Question: You've talked about core values—you're talking about your mission, your values statement, and you think about these as being very outwardly facing and how you want to be perceived. But if you don't start it inside your own business, agency, or the like, those wheels that I mentioned before are firmly off the bus. Where does it start?
Answer: Management always sets the tone, and if they just think you can outsource that to marketing, well, it's going to feel that way, and everything is going to feel hollow and not real.
Question: If you're leveling up and almost reaching bankruptcy, how do you grow your way out? How do you find new ways to get money in?
Answer: Well, each situation is different, but what I did in two turnarounds was we had to assess, first of all, who's on our team with? And in one case, everybody quit except for my partner and me. So it's just him and me. But then we had to go in and tier our client base. Who's making money? Who's not? Who's loyal? Who's with us? Who's not? We had to look at our processes. In one case, we were billing by the hour, which was wasteful. I said, "screw that we're going to be doing everything value-based pricing, and we are going to be on the high end of the market, but we are going to kill them in service and give them a creative product that they could not buy somewhere else."
So we just got really simple, really basic. But understanding what's our value? Understanding what drives us, you know? If we don't take the time to understand why do we exist—go back to the Simon Sinek Golden Circle—then we're just chasing the wind, I think, and then it's just chasing anything that grows that has money. And that's hollow, especially with this workforce. Today they demand more. They want to know, "what am I signing up for?"
Question: In many companies, there is a divide between generations and how they view work. The younger generation wants to have a purpose, and older generations are saying, 'no, this isn't how things are done,' This is in every organization, so what are your views on how to bridge this divide for a better business?
Answer: I still think it comes down to understanding your why, and aligning with other people that have similar—now, that doesn't mean everybody thinks the same. I actually believe that you need diversity of thought, and I'm not talking about checking the box, diversity & inclusion; I'm talking about can somebody look at a problem or can you have a completely different and polar opposite view of something and still show respect for one another. Then you can get a whole lot of amazing stuff done, and you can create some amazing solutions that you wouldn't have thought of if you were just in the same echo chamber.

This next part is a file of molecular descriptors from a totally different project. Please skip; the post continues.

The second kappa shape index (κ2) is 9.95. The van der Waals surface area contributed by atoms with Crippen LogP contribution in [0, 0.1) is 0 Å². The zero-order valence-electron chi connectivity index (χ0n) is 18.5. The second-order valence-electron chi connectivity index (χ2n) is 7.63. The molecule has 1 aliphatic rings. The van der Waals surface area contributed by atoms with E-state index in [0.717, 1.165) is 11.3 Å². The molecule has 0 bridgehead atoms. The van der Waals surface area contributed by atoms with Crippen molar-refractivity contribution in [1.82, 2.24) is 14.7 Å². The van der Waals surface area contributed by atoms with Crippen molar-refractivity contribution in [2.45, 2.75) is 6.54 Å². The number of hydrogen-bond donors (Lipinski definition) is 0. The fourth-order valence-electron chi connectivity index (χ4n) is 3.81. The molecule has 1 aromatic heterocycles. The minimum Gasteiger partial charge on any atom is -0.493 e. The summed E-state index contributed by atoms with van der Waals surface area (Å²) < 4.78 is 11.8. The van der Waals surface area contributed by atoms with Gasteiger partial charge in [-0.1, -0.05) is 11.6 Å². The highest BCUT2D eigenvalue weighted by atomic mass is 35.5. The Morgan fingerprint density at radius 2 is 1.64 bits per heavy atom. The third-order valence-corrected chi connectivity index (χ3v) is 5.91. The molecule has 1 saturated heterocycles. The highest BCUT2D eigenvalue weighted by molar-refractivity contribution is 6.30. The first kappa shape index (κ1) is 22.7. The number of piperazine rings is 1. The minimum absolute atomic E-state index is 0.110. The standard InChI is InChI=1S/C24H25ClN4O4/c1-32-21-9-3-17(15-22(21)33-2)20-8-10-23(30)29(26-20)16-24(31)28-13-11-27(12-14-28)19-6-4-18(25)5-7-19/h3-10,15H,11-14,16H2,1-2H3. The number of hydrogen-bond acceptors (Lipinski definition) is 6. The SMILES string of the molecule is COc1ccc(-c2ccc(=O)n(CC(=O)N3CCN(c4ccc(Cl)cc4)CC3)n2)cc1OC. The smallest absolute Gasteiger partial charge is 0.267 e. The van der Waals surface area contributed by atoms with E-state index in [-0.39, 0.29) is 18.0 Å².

But I think it still comes down to, "why am I doing it," and getting into some creative problem solving as to what's the root cause of this or that, and bringing value. If you truly long to bring value to somebody else versus what's in it for me. Scarcity mindset versus abundance mindset. If you see the world and the marketplace as a big ocean with lots of fish, your competitors don't threaten you; but if you have a scarcity mindset, you see a competitor that catches a fish, you see that as a threat. Because "hey! That's one or less for me." Guess what, everybody? The ocean is filled with fish!
Question: What mistakes are business leaders making?
Answer: Every CEO that's confided in me has, at one point, said, "I don't know what I'm doing," and it was imposter syndrome. They say, "I'm in over my head, you know if people just knew this about me, they wouldn't respect me..." The reality is we all deal with this. Most of us. Sociopaths don't because they don't feel, but if you're not a sociopath, I've got good news for you...we're all made anything but typical. We're all different, and our thumbprints prove it. Eighty some billion people on the planet, and think of all the people before, now, and after; and nobody has the same thumbprint as you. That's by design. I truly believe that...but to understand, hey, you're unique and embrace that uniqueness, and everybody else, too. Be who you are.
Gary has so much great information from his experience in being a business and leader "MacGyver" Check out the podcast below to learn more about how you can find your true values, overcome imposter syndrome, and build a successful business in the process.
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Topics: Podcast Interviews, Podcast, HB Podcast